From John Mason
Bordeaux, 8 Sep. 1789. Regretted extremely to learn from TJ’s letter of July that he was not at liberty to sail then, as “the Ship and Season provided a safe and agreable Passage.” Will be glad to keep him informed about boats sailing from Bordeaux and to make arrangements there.—“I am sorry Sir to be troublesome to you about my little affairs, when you may be occupied about those of much greater Consequence,” but he asks TJ to direct him “in the Disposal of a large quantity of Tobacco which we now have on hand here as well as to govern the Shipments of our Friends in America. I shall consider myself much indebted to you Sir, for your Opinion with respect to the Farm of that article, whether it is likely to exist longer, if not, how soon a reform may take Place and upon what footing the Introduction or duty of it may be put. The Farmers have certainly their fears about it as they have stopped purchasing all over the Kingdom.—As late as the 11th. July I have been advised that the Crops of wheat in Virginia and Maryland are very abundant. Much may be expected from America as the Scarcity in this Country is confirmed to them. Is there any propositions yet made for a continuation of the Bounty or is it probable such a measure will take Place.”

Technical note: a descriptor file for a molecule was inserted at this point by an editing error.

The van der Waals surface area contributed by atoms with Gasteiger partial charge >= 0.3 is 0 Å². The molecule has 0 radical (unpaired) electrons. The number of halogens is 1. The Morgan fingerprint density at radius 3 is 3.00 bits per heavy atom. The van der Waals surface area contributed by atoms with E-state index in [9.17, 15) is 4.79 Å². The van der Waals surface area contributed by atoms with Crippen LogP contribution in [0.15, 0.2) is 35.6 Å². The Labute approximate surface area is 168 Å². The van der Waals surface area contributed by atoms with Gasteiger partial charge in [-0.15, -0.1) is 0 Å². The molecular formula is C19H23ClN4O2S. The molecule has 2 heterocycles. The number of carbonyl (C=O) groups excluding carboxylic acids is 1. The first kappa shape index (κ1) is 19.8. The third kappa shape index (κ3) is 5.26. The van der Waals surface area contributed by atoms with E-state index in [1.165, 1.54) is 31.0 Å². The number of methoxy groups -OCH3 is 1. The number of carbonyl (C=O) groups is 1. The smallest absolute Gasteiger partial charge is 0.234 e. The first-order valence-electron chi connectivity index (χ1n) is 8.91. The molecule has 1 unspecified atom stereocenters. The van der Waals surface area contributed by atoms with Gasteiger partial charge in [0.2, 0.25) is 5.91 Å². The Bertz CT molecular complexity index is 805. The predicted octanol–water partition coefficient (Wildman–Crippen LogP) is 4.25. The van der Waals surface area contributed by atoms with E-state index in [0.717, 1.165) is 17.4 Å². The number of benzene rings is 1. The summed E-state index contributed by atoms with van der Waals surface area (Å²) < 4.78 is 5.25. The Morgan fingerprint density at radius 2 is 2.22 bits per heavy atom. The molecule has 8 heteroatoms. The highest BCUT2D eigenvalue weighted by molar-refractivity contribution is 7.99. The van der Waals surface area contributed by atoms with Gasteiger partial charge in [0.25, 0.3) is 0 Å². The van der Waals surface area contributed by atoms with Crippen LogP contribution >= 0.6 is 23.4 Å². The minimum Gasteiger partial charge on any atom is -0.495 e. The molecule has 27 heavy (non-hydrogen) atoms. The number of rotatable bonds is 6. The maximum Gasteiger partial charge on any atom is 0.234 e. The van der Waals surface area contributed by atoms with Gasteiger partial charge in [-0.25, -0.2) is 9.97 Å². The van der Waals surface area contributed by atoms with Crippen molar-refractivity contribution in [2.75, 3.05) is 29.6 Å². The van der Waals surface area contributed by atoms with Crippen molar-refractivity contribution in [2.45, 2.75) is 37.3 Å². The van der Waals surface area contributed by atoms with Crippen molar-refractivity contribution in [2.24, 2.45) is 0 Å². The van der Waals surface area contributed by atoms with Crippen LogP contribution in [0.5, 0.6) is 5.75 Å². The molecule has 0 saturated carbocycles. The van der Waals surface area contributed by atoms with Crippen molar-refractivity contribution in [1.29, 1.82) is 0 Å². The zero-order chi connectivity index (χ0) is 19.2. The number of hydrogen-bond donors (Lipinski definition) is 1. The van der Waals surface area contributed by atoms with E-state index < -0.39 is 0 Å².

RC (DLC); 4 p.; endorsed. Recorded in SJL as received 12 Sep. 1789.